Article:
Lost to Follow-Up

Writing discharge summaries are often the bane of every medical student or resident’s existence. It takes a long time, it quite tedious (especially on peds), and it requires you to go tell the patient how/who they need to follow-up with once they leave, or what labs need to be checked on when the patient leaves the hospital. Now that I have been in the clinical setting for this past year I have seen numerous patients come in who had received care at other hospitals, but because there was inadequate follow up by their doctor (of lab results, medication compliance, etc.), the patient is an absolute train wreck when they come back to the hospital. And to be honest, its pretty easy to be that doctor who doesn’t follow up on your patient. Especially in the inpatient setting where you are bombarded by admissions left and right, you really just want to get the patient out the door and out of your life…to make room for the next wave of patients that will come flooding in. But to be honest, if you don’t make sure that your patient gets adequate follow-up, you might as well have not treated them because that is an integral part of their overall care.

I got a little lesson in follow-up actually as it applies to missions. I have been on various mission trips since I have been in college and while I have truly enjoyed my time and the people I have met on each trip, I have had the bad habit of never truly keeping in contact with the people I met once I get back to the states. Its somewhat of an out of sight out of mind type of thing. When I went to Zambia the summer after my freshman year of medical school, I helped deliver a baby boy whom the mother named after me. My wife and I really became close with the family and even stayed with them for 2 nights before we flew back to the States. Here is his picture:

So this cute little kid is my namesake in Zambia, Africa. I kept pretty good contact with the mother and father during my second year of medical school, but once 3rd year hit and I got really busy I honestly stopped emailing or calling. I never stopped thinking of them, but I just didn’t contact them…for like 7 months. So this past weekend I decided to call them via Google Voice (great way to call long distance by the way, and much cheaper than Skype). When the mom picked up she was so incredibly happy to hear my voice…but the part the broke my heart was that she told me that she thought that I didn’t like them anymore and didn’t want anything to do with them since I hadn’t called or emailed in so long. She told me that my namesake was talking now and asks about me all the time, and wants to talk to me. I couldn’t believe that I had let so much time elapse between when I had last called them, and I learned a valuable lesson. As a future missionary, when you leave a country where you have served, you leave behind people that truly love you. While you are busy in the day to day affairs of your life back home, they are wondering what you are doing and longing to hear your voice again, and even more see you. It is so important that you don’t lose these precious souls to follow-up, because you aren’t just dealing with a physical ailment, you are dealing with a soul that you brought to Christ, and you don’t want to botch that up.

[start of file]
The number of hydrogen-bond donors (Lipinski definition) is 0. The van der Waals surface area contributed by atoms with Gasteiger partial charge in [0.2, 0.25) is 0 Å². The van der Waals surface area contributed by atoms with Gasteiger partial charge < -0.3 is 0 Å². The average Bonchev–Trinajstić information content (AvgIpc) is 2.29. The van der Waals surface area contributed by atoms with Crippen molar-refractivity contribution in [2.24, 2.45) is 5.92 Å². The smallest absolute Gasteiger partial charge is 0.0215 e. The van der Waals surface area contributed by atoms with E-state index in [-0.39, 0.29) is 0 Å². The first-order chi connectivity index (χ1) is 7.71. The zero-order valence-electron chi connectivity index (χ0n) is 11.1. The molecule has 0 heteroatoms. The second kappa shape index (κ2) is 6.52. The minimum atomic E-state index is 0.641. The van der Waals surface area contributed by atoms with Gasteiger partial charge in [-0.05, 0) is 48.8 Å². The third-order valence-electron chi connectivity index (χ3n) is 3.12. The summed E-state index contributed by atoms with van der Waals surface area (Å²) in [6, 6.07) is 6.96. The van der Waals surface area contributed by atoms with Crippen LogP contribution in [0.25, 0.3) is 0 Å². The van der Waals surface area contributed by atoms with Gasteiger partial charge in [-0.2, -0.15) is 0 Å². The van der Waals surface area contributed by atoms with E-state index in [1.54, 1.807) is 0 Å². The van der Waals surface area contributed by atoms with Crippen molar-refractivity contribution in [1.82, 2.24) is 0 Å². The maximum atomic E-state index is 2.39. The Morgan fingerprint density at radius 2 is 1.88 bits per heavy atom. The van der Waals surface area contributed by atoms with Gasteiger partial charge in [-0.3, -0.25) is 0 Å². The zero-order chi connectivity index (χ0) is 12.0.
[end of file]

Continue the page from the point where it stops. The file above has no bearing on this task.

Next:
So yeah, I have been rebuked and I will not let the busy American life get in the way of nurturing the relationships I formed while overseas. I had my pediatrics mock board today so I had previously been busy studying, but now that I am free I plan to call them back and hear my namesake talk to me for the first time!

One Response to Lost to Follow-Up

  1. MzLolaBabs says:

    Today was the first day of my first rotation, and 70% of my day was spent watching the Attending complete discharge summaries, and I thought about the same exact thing you’ve described here regarding follow ups! This was an excellent story, and I couldn’t agree more with your thoughts!

    Keep the entries coming! I love your blog!

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